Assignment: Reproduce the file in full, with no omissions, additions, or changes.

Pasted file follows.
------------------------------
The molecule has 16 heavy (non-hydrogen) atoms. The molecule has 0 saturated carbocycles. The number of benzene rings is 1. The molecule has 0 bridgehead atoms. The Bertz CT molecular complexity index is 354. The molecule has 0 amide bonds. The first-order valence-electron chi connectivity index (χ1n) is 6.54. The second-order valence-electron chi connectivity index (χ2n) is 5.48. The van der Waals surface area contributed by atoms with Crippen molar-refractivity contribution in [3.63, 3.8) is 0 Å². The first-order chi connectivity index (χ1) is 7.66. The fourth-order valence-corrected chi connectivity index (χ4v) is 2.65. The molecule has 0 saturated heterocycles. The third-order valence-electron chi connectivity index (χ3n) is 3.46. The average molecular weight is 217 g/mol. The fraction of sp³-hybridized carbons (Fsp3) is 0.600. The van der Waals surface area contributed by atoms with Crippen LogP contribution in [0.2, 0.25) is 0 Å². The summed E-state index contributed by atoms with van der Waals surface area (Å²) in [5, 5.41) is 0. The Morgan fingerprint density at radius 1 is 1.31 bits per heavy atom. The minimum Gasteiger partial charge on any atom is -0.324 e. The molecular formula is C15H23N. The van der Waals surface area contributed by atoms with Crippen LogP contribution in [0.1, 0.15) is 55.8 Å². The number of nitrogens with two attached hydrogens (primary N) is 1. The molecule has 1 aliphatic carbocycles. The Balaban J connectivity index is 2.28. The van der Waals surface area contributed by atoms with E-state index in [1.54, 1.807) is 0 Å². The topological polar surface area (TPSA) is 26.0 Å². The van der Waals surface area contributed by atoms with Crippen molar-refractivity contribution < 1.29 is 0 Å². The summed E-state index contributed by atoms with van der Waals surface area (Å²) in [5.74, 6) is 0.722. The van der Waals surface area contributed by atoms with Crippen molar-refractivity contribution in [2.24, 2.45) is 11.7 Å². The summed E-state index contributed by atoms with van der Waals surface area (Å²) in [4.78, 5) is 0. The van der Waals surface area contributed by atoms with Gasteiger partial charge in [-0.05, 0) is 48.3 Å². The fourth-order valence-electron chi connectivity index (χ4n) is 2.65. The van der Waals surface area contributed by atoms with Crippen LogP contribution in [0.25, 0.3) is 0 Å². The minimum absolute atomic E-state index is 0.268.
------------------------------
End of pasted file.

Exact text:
The molecule has 16 heavy (non-hydrogen) atoms. The molecule has 0 saturated carbocycles. The number of benzene rings is 1. The molecule has 0 bridgehead atoms. The Bertz CT molecular complexity index is 354. The molecule has 0 amide bonds. The first-order valence-electron chi connectivity index (χ1n) is 6.54. The second-order valence-electron chi connectivity index (χ2n) is 5.48. The van der Waals surface area contributed by atoms with Crippen molar-refractivity contribution in [3.63, 3.8) is 0 Å². The first-order chi connectivity index (χ1) is 7.66. The fourth-order valence-corrected chi connectivity index (χ4v) is 2.65. The molecule has 0 saturated heterocycles. The third-order valence-electron chi connectivity index (χ3n) is 3.46. The average molecular weight is 217 g/mol. The fraction of sp³-hybridized carbons (Fsp3) is 0.600. The van der Waals surface area contributed by atoms with Crippen LogP contribution in [0.2, 0.25) is 0 Å². The summed E-state index contributed by atoms with van der Waals surface area (Å²) in [5, 5.41) is 0. The Morgan fingerprint density at radius 1 is 1.31 bits per heavy atom. The minimum Gasteiger partial charge on any atom is -0.324 e. The molecular formula is C15H23N. The van der Waals surface area contributed by atoms with Crippen LogP contribution in [0.1, 0.15) is 55.8 Å². The number of nitrogens with two attached hydrogens (primary N) is 1. The molecule has 1 aliphatic carbocycles. The Balaban J connectivity index is 2.28. The van der Waals surface area contributed by atoms with E-state index in [1.54, 1.807) is 0 Å². The topological polar surface area (TPSA) is 26.0 Å². The van der Waals surface area contributed by atoms with Crippen molar-refractivity contribution < 1.29 is 0 Å². The summed E-state index contributed by atoms with van der Waals surface area (Å²) in [5.74, 6) is 0.722. The van der Waals surface area contributed by atoms with Crippen molar-refractivity contribution in [2.24, 2.45) is 11.7 Å². The summed E-state index contributed by atoms with van der Waals surface area (Å²) in [4.78, 5) is 0. The van der Waals surface area contributed by atoms with Gasteiger partial charge in [-0.05, 0) is 48.3 Å². The fourth-order valence-electron chi connectivity index (χ4n) is 2.65. The van der Waals surface area contributed by atoms with Crippen LogP contribution in [0.25, 0.3) is 0 Å². The minimum absolute atomic E-state index is 0.268.